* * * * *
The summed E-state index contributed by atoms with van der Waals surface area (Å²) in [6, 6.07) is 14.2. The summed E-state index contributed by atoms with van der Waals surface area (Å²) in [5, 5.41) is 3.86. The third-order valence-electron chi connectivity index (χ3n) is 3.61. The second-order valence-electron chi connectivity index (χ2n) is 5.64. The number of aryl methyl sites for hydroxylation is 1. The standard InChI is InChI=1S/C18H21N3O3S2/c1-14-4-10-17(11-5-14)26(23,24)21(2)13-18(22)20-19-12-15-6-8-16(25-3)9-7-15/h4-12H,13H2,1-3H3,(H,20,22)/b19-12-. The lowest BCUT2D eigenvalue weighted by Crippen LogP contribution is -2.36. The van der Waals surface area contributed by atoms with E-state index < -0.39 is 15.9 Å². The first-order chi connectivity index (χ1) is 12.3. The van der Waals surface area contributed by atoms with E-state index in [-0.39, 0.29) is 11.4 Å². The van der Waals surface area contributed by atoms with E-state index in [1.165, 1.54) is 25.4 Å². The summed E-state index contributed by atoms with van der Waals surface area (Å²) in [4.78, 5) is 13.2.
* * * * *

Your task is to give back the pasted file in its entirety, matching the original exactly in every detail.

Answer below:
The summed E-state index contributed by atoms with van der Waals surface area (Å²) in [6, 6.07) is 14.2. The summed E-state index contributed by atoms with van der Waals surface area (Å²) in [5, 5.41) is 3.86. The third-order valence-electron chi connectivity index (χ3n) is 3.61. The second-order valence-electron chi connectivity index (χ2n) is 5.64. The number of aryl methyl sites for hydroxylation is 1. The standard InChI is InChI=1S/C18H21N3O3S2/c1-14-4-10-17(11-5-14)26(23,24)21(2)13-18(22)20-19-12-15-6-8-16(25-3)9-7-15/h4-12H,13H2,1-3H3,(H,20,22)/b19-12-. The lowest BCUT2D eigenvalue weighted by Crippen LogP contribution is -2.36. The van der Waals surface area contributed by atoms with E-state index < -0.39 is 15.9 Å². The first-order chi connectivity index (χ1) is 12.3. The van der Waals surface area contributed by atoms with E-state index in [-0.39, 0.29) is 11.4 Å². The van der Waals surface area contributed by atoms with E-state index in [1.165, 1.54) is 25.4 Å². The summed E-state index contributed by atoms with van der Waals surface area (Å²) in [4.78, 5) is 13.2.